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Surg Endosc. 1996 Mar;10(3):324-6.

Splanchnic ischemia during laparoscopic cholecystectomy.

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Department of Surgery, University of Thessaloniki, Greece.



Experimental studies have shown that elevation of intraabdominal pressure by means of gas insufflation produces hemodynamic disturbances in the peritoneal viscera, leading to splanchnic ischemia. The purpose of this clinical investigation is to reproduce the experimental data in humans undergoing laparoscopic cholecystectomy.


Sixteen females participated in this study. Eight of them (the control group) were subjected to open laparotomy for biliary surgery, while on the remaining eight laparoscopic cholecystectomy was performed. In all patients hepatic microcirculation was registered during the time of operation using the laser-Doppler technique. A single-fiber laser-Doppler microprobe was introduced transcutaneously within the hepatic parenchyma, through a Chiba needle, under direct or laparoscopic vision. Additionally, gastric intramucosal/intramural pH, a low level of which indicates tissue ischemia, was assessed by means of a tonometric nasogastric catheter. Hepatic microcirculation and gastric intramucosal/intramural pH were assessed between controls and pneumoperitoneum-subjected patients, and within the laparoscopic surgery group, i.e., during pneumoperitoneum and after abdominal deflation.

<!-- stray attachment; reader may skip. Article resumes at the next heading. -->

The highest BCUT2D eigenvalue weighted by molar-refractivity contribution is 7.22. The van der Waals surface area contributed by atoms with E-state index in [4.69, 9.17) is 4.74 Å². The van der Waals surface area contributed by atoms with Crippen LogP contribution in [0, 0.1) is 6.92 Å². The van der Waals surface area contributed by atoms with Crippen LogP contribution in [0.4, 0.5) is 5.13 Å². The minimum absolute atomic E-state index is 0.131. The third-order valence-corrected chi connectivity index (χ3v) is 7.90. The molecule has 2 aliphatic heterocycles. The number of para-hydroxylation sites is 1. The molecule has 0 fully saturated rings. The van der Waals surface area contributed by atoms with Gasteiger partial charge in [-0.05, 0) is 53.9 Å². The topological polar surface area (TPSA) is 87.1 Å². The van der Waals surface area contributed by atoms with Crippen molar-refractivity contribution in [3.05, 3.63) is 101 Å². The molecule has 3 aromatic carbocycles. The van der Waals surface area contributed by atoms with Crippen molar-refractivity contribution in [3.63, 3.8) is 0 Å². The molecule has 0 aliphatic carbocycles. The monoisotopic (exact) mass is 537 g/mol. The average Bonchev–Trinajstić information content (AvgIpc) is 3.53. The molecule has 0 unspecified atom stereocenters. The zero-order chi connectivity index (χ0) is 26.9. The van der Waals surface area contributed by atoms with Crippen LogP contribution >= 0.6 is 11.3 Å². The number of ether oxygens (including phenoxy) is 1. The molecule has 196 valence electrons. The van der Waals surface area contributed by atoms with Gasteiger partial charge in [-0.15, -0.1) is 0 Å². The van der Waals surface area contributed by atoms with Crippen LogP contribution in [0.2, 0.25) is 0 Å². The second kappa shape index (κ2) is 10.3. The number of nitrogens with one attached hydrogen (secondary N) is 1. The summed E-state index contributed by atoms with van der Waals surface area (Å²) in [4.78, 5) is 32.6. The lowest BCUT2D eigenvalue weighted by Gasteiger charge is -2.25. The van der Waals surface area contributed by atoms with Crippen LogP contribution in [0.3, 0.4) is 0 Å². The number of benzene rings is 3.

Hepatic microcirculation was found to be significantly decreased in laparoscopic surgery patients in relation to controls (22.21 +/- 5.48 vs 57.52 +/- 18.06 perfusion units of flow, P = 0.0001) as was gastric intramural pH (7.15 +/- 0.16 vs 7.37 +/- 0.02, P = 0.003). Similarly, immediately after abdominal deflation, hepatic microcirculation exhibited a sudden elevation (22.21 +/- 5.48 vs 67.49 +/- 7.93 perfusion units of flow, P = 0.0001), while gastric intramural pH return to its normal values (7.15 +/- 0.16 vs 7.43 +/- 0.07, P = 0.0001).


It is concluded that during laparoscopic cholecystectomy abdominal organs are hypoperfused, leading to a splanchnic ischemia environment. The clinical significance of these events remains to be clarified.

[Indexed for MEDLINE]

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